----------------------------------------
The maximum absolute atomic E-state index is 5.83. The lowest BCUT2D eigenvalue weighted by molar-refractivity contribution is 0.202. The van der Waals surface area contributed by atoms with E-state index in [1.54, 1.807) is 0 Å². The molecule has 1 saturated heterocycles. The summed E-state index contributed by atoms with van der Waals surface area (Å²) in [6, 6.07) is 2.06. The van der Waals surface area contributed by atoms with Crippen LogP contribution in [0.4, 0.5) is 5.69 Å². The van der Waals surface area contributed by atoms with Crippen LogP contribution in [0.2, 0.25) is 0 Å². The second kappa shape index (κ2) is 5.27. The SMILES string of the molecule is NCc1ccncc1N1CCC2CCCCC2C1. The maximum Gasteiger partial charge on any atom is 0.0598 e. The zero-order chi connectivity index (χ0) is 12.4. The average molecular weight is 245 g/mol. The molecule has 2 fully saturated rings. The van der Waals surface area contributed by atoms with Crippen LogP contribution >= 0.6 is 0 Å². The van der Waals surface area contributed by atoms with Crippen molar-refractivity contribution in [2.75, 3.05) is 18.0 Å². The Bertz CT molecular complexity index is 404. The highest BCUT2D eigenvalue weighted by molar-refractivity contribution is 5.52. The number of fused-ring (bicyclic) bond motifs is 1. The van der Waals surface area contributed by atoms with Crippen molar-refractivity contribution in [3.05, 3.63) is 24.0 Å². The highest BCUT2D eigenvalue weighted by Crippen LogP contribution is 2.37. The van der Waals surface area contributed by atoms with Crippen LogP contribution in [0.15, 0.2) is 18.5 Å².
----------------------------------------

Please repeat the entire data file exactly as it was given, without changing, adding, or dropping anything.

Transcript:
The maximum absolute atomic E-state index is 5.83. The lowest BCUT2D eigenvalue weighted by molar-refractivity contribution is 0.202. The van der Waals surface area contributed by atoms with E-state index in [1.54, 1.807) is 0 Å². The molecule has 1 saturated heterocycles. The summed E-state index contributed by atoms with van der Waals surface area (Å²) in [6, 6.07) is 2.06. The van der Waals surface area contributed by atoms with Crippen LogP contribution in [0.4, 0.5) is 5.69 Å². The van der Waals surface area contributed by atoms with Crippen LogP contribution in [0.2, 0.25) is 0 Å². The second kappa shape index (κ2) is 5.27. The SMILES string of the molecule is NCc1ccncc1N1CCC2CCCCC2C1. The maximum Gasteiger partial charge on any atom is 0.0598 e. The zero-order chi connectivity index (χ0) is 12.4. The average molecular weight is 245 g/mol. The molecule has 2 fully saturated rings. The van der Waals surface area contributed by atoms with Crippen LogP contribution >= 0.6 is 0 Å². The van der Waals surface area contributed by atoms with Crippen molar-refractivity contribution in [2.75, 3.05) is 18.0 Å². The Bertz CT molecular complexity index is 404. The highest BCUT2D eigenvalue weighted by molar-refractivity contribution is 5.52. The number of fused-ring (bicyclic) bond motifs is 1. The van der Waals surface area contributed by atoms with Crippen molar-refractivity contribution in [3.05, 3.63) is 24.0 Å². The highest BCUT2D eigenvalue weighted by Crippen LogP contribution is 2.37. The van der Waals surface area contributed by atoms with Crippen LogP contribution in [0.15, 0.2) is 18.5 Å².